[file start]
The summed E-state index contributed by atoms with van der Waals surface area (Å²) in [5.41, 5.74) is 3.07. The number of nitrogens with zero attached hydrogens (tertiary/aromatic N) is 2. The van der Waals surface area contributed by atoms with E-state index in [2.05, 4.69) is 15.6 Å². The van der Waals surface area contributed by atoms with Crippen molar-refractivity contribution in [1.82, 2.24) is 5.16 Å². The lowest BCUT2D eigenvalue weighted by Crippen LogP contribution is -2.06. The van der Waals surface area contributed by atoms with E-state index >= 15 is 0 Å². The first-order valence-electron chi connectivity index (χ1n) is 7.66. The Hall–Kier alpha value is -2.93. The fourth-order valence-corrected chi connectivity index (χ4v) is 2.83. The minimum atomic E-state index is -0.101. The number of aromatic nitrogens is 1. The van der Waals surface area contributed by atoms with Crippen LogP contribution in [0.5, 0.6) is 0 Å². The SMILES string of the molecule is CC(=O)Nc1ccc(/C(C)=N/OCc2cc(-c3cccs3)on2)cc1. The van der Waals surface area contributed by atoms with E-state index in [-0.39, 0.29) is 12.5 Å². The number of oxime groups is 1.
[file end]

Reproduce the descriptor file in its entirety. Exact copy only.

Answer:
The summed E-state index contributed by atoms with van der Waals surface area (Å²) in [5.41, 5.74) is 3.07. The number of nitrogens with zero attached hydrogens (tertiary/aromatic N) is 2. The van der Waals surface area contributed by atoms with E-state index in [2.05, 4.69) is 15.6 Å². The van der Waals surface area contributed by atoms with Crippen molar-refractivity contribution in [1.82, 2.24) is 5.16 Å². The lowest BCUT2D eigenvalue weighted by Crippen LogP contribution is -2.06. The van der Waals surface area contributed by atoms with E-state index >= 15 is 0 Å². The first-order valence-electron chi connectivity index (χ1n) is 7.66. The Hall–Kier alpha value is -2.93. The fourth-order valence-corrected chi connectivity index (χ4v) is 2.83. The minimum atomic E-state index is -0.101. The number of aromatic nitrogens is 1. The van der Waals surface area contributed by atoms with Crippen LogP contribution in [0.5, 0.6) is 0 Å². The SMILES string of the molecule is CC(=O)Nc1ccc(/C(C)=N/OCc2cc(-c3cccs3)on2)cc1. The van der Waals surface area contributed by atoms with E-state index in [-0.39, 0.29) is 12.5 Å². The number of oxime groups is 1.